The Sarpy County Board has canceled its attempt to purchase land near the southeast corner of 25th Street and Highway 370 for the purpose of building a mental health facility.

County Board Chairman Don Kelly announced in a news release Thursday that the county was abandoning its effort to build a “stand-alone” treatment facility and would instead partner with “other organizations in our community.”

“From the beginning, we wanted to remain flexible enough to accommodate any and all good ideas for the crisis stabilization center,” he said. “We are close to formalizing a partnership that has shifted our focus away from a stand-alone facility to one built in conjunction with other organizations in our community.

“We believe this option will better serve the needs of Sarpy County as well as the goals of our partners.”

The news release did not specify who the partners might be, though county commissioners have said repeatedly they are involved in ongoing negotiations with Nebraska Medicine-Bellevue about building a mental health facility on their existing campus at the southwest corner of 25th Street and Highway 370.

The board’s announcement in February that it was considering building on an empty lot near the southeast corner of 25th Street and Highway 370 drew a prompt protest from Bellevue Mayor Rusty Hike, who said the site was one of Bellevue’s few remaining corners available for revenue-generating commercial development.

Any county building located there would be tax-exempt.

When the Bellevue City Council voted 5-1 on April 22 to oppose the location but not the project, the county board’s task grew more difficult. The City Council also held the trump card that the location would need a zoning change, something council members were unlikely to grant.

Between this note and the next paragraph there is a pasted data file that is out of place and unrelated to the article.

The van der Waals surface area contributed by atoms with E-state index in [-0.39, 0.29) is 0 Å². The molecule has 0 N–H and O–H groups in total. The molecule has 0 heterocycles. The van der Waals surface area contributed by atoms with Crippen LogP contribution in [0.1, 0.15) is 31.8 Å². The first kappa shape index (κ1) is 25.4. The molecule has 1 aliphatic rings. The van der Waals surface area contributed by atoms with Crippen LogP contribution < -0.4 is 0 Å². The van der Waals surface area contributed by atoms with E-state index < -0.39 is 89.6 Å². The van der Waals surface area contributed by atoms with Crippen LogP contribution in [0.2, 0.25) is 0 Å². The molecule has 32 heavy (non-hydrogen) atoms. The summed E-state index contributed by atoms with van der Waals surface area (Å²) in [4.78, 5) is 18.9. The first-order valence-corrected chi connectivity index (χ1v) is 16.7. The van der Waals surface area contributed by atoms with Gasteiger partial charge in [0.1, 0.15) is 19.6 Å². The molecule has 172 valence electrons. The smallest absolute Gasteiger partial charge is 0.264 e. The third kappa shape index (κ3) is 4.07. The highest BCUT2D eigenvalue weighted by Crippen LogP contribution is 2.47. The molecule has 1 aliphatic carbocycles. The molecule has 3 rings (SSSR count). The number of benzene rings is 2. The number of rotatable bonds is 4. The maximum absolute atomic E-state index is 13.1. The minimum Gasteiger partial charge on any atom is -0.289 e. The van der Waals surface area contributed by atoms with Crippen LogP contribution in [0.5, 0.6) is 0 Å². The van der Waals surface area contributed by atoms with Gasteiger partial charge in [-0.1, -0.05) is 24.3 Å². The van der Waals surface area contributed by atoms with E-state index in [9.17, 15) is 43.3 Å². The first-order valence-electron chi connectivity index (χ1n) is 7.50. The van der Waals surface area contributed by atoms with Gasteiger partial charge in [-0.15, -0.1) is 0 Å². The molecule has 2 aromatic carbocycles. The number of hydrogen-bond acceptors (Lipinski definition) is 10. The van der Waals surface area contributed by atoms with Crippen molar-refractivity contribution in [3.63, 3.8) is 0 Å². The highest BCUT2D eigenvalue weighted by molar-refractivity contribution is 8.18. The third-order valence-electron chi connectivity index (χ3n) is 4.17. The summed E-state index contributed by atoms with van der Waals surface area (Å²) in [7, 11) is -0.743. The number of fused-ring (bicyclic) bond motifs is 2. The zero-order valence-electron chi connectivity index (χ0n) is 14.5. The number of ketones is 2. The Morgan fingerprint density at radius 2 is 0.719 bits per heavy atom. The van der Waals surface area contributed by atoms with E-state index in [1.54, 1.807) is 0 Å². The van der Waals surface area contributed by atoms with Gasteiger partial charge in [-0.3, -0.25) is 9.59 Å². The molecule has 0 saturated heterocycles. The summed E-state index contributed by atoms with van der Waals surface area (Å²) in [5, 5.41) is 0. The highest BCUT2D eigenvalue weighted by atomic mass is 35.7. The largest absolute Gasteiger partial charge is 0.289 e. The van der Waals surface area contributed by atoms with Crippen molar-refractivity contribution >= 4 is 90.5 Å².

Kelly said the county received “hundreds of calls, emails and messages of support as well as first-hand accounts from individuals and families struggling with mental health issues,” after announcing its intention to build a mental health crisis center.

“The response was overwhelmingly positive,” Kelly said. “People recognize that we’re dealing with a crisis, and they’re happy to see Sarpy take a leadership role.”

Treating persons suffering from mental health problems has become a county priority in recent years as such people have increasingly been booked into the county jail or deposited in hospital emergency rooms due to the lack of a facility dedicated to their needs.

“We cannot sit idly by while our jails and emergency rooms serve as de facto mental health wards,” Kelly said. “We earmarked a million dollars to purchase land for the stabilization center, so that’s money we can put toward the facility itself.

“With the help of Region 6 and other community partners, we’ll be able to help people from across the region who are experiencing mental health crises.”

The treatment center will be available to all law enforcement agencies in the Region 6 service area, which encompasses Sarpy, Cass, Douglas, Washington and Dodge counties.

Region 6 is a coalition of agencies providing behavioral services.

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